“We want to apologize for the part of this story that we did mess up,” Twitter General Counsel Alex Macgillivray wrote in a blog post. “The team working closely with NBC around our Olympics partnership did proactively identify a Tweet that was in violation of the Twitter rules and encouraged them to file a support ticket with our Trust and Safety team to report the violation.”
The Daily Dot reported earlier today that it was Twitter, not NBC, who originally filed the complaint against Adams’s tweet, which included the email address of NBC Olympics president Gary Zenkel.
Macgillivray took to the blog to explain some of Twitter’s Trust and Safety policies in detail, which outlined what happens when they receive a report regarding private and personal information.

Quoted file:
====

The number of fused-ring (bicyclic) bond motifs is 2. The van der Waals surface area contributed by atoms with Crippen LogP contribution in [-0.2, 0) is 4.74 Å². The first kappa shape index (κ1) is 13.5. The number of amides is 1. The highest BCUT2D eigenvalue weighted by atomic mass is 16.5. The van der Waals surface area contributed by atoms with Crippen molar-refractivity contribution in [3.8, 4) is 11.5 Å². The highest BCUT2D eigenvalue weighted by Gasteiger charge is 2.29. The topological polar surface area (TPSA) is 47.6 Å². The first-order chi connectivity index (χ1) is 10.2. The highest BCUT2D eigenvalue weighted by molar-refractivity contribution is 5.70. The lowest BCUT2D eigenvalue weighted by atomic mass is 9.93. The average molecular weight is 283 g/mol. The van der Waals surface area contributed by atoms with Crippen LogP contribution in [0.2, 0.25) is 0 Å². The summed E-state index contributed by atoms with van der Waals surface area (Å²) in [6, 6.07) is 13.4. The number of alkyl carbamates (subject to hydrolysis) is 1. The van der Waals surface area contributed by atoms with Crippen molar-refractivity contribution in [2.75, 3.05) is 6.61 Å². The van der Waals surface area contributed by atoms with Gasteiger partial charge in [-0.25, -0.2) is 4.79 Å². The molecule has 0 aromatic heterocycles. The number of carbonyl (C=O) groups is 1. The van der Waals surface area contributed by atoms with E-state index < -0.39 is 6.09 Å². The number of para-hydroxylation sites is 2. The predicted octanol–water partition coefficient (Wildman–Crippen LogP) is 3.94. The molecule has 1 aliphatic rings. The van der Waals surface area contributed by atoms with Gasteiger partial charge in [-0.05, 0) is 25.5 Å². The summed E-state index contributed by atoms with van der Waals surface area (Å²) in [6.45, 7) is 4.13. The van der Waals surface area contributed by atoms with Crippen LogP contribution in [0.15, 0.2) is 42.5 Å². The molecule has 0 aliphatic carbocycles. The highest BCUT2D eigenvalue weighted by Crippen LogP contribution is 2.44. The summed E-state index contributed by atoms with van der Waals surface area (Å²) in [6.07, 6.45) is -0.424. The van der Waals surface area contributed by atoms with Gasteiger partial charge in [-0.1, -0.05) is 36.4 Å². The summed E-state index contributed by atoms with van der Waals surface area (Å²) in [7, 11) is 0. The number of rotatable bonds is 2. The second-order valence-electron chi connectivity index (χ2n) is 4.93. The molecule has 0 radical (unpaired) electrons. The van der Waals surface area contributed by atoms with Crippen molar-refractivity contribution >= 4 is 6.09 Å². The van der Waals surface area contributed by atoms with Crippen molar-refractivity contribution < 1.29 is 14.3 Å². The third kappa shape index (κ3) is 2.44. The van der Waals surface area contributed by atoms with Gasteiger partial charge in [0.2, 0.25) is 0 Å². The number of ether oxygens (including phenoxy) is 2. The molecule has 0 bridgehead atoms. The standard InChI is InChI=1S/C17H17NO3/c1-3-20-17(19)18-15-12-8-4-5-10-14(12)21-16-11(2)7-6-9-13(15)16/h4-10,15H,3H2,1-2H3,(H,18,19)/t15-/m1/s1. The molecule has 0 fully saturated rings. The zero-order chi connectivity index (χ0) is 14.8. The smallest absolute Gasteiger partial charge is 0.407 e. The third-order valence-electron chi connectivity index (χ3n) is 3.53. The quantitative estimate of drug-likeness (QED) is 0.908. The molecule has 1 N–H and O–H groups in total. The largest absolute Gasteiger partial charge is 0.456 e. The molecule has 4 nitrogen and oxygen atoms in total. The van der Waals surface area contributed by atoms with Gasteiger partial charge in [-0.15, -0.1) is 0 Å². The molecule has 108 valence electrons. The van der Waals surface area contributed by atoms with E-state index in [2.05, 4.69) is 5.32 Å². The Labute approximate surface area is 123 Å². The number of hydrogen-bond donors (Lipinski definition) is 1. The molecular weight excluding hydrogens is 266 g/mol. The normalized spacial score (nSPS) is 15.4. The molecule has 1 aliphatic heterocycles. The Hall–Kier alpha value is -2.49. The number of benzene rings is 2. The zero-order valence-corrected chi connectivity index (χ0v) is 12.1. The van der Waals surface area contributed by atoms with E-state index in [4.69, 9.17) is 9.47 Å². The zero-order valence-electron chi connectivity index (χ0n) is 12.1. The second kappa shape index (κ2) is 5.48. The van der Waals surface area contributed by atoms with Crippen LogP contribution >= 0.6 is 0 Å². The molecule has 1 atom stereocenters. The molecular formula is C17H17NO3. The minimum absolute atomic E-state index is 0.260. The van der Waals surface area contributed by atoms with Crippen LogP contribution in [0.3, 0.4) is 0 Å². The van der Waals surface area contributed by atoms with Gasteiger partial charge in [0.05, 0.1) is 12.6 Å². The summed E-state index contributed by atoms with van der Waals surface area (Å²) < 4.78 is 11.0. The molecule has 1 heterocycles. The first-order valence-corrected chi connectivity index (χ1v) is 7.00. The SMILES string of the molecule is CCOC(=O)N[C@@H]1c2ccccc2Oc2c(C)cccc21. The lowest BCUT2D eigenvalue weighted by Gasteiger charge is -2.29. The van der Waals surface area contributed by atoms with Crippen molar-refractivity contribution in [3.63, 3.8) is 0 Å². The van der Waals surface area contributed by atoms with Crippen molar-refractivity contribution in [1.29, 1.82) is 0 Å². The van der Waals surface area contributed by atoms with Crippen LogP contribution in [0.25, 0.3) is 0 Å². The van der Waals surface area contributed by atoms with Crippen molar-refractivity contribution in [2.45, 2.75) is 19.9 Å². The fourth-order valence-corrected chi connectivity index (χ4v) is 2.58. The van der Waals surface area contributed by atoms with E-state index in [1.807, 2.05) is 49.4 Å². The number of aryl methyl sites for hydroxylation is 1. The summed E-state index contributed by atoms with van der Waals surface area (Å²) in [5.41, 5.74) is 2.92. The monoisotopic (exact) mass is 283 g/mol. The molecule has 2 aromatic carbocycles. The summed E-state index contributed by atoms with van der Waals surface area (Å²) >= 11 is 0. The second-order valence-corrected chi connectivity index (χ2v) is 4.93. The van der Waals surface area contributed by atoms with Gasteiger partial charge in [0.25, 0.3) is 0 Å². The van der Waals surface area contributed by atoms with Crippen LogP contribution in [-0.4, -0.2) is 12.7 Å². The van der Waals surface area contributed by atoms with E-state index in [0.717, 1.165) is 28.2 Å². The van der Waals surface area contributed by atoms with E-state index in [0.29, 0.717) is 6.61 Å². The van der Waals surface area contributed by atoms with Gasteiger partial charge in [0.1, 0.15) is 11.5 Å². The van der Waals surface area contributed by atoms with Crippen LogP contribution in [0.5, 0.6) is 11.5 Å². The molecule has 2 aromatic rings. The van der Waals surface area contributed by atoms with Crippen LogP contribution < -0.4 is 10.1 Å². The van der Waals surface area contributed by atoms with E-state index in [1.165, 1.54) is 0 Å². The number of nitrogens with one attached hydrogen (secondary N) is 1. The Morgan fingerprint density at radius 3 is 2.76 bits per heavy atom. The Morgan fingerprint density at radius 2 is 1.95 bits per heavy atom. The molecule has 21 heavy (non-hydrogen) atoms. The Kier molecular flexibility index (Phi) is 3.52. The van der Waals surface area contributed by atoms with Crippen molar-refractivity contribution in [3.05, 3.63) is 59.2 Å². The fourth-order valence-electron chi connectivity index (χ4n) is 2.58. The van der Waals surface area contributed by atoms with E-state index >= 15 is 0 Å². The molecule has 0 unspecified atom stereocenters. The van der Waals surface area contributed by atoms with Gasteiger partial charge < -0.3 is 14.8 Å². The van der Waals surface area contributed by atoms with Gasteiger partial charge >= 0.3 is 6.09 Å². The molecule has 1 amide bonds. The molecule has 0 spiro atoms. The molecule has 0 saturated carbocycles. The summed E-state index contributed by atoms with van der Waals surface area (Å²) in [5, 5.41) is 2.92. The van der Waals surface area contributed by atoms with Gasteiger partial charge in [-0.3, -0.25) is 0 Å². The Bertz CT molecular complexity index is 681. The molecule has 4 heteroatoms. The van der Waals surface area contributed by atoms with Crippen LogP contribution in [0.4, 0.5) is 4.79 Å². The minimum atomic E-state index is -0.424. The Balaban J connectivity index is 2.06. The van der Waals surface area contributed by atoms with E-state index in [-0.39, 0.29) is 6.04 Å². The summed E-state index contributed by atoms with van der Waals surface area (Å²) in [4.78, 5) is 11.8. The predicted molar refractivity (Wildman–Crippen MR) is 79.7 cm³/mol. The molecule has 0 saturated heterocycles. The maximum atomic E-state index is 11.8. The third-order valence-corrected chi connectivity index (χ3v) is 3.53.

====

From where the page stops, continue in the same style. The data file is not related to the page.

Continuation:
When an account is suspended for privacy reasons, Twitter will contact the account holder by email. That person will then be asked to confirm that they understand Twitter’s privacy policies and confirm that they will follow the Terms of Service from that point forward.
“Once they have confirmed this for us in their email response, their account is unsuspended,” Macgillivray explained.
Macgillivray also added that the Trust and Safety team does not have a set policy when they receive a complaint about a corporate email address and stated that Twitter needs to be able to account for every instance.
Macgillivray personally apologized to Adams on Twitter and vowed to not let something like this happen again.
“This behavior is not acceptable and undermines the trust our users have in us,” he wrote. “We should not and cannot be in the business of proactively monitoring and flagging content, no matter who the user is--whether a business partner, celebrity or friend.”
Adams talked to CNN earlier today about the controversy but has yet to respond to Twitter’s apology.
Photo via CNN